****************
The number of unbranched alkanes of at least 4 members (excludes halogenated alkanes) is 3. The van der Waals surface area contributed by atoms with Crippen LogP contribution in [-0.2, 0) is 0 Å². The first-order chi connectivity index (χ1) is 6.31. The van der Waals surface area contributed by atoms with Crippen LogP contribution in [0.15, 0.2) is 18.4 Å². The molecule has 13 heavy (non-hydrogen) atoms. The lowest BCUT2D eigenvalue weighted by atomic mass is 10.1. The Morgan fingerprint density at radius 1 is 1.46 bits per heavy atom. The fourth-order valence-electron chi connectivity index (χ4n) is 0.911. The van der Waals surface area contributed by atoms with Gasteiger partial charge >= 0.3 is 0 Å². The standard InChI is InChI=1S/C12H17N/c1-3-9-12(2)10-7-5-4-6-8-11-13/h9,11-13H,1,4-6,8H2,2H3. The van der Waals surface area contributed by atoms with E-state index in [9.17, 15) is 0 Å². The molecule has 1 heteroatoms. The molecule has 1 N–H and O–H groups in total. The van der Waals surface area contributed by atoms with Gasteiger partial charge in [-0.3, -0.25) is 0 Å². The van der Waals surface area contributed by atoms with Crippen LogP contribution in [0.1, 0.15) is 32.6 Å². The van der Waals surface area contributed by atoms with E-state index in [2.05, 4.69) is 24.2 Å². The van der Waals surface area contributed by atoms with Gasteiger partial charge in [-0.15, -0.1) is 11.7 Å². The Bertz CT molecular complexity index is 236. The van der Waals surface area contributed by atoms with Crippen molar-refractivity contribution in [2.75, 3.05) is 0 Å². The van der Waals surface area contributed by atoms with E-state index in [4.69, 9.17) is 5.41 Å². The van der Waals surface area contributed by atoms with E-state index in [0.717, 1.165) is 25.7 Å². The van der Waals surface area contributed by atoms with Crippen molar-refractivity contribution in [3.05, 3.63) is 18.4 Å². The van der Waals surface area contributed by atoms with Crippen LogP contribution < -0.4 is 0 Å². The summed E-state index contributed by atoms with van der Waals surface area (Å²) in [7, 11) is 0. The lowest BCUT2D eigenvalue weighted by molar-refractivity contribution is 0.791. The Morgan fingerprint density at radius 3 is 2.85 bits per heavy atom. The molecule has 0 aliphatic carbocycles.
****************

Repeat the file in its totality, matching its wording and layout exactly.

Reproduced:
The number of unbranched alkanes of at least 4 members (excludes halogenated alkanes) is 3. The van der Waals surface area contributed by atoms with Crippen LogP contribution in [-0.2, 0) is 0 Å². The first-order chi connectivity index (χ1) is 6.31. The van der Waals surface area contributed by atoms with Crippen LogP contribution in [0.15, 0.2) is 18.4 Å². The molecule has 13 heavy (non-hydrogen) atoms. The lowest BCUT2D eigenvalue weighted by atomic mass is 10.1. The Morgan fingerprint density at radius 1 is 1.46 bits per heavy atom. The fourth-order valence-electron chi connectivity index (χ4n) is 0.911. The van der Waals surface area contributed by atoms with Gasteiger partial charge >= 0.3 is 0 Å². The standard InChI is InChI=1S/C12H17N/c1-3-9-12(2)10-7-5-4-6-8-11-13/h9,11-13H,1,4-6,8H2,2H3. The van der Waals surface area contributed by atoms with E-state index in [9.17, 15) is 0 Å². The molecule has 1 heteroatoms. The molecule has 1 N–H and O–H groups in total. The van der Waals surface area contributed by atoms with Gasteiger partial charge in [-0.3, -0.25) is 0 Å². The van der Waals surface area contributed by atoms with Crippen LogP contribution in [0.1, 0.15) is 32.6 Å². The van der Waals surface area contributed by atoms with E-state index in [2.05, 4.69) is 24.2 Å². The van der Waals surface area contributed by atoms with Gasteiger partial charge in [-0.15, -0.1) is 11.7 Å². The Bertz CT molecular complexity index is 236. The van der Waals surface area contributed by atoms with Crippen molar-refractivity contribution in [2.75, 3.05) is 0 Å². The van der Waals surface area contributed by atoms with E-state index in [4.69, 9.17) is 5.41 Å². The van der Waals surface area contributed by atoms with E-state index in [0.717, 1.165) is 25.7 Å². The van der Waals surface area contributed by atoms with Crippen molar-refractivity contribution in [3.05, 3.63) is 18.4 Å². The van der Waals surface area contributed by atoms with Crippen LogP contribution < -0.4 is 0 Å². The summed E-state index contributed by atoms with van der Waals surface area (Å²) in [7, 11) is 0. The lowest BCUT2D eigenvalue weighted by molar-refractivity contribution is 0.791. The Morgan fingerprint density at radius 3 is 2.85 bits per heavy atom. The molecule has 0 aliphatic carbocycles.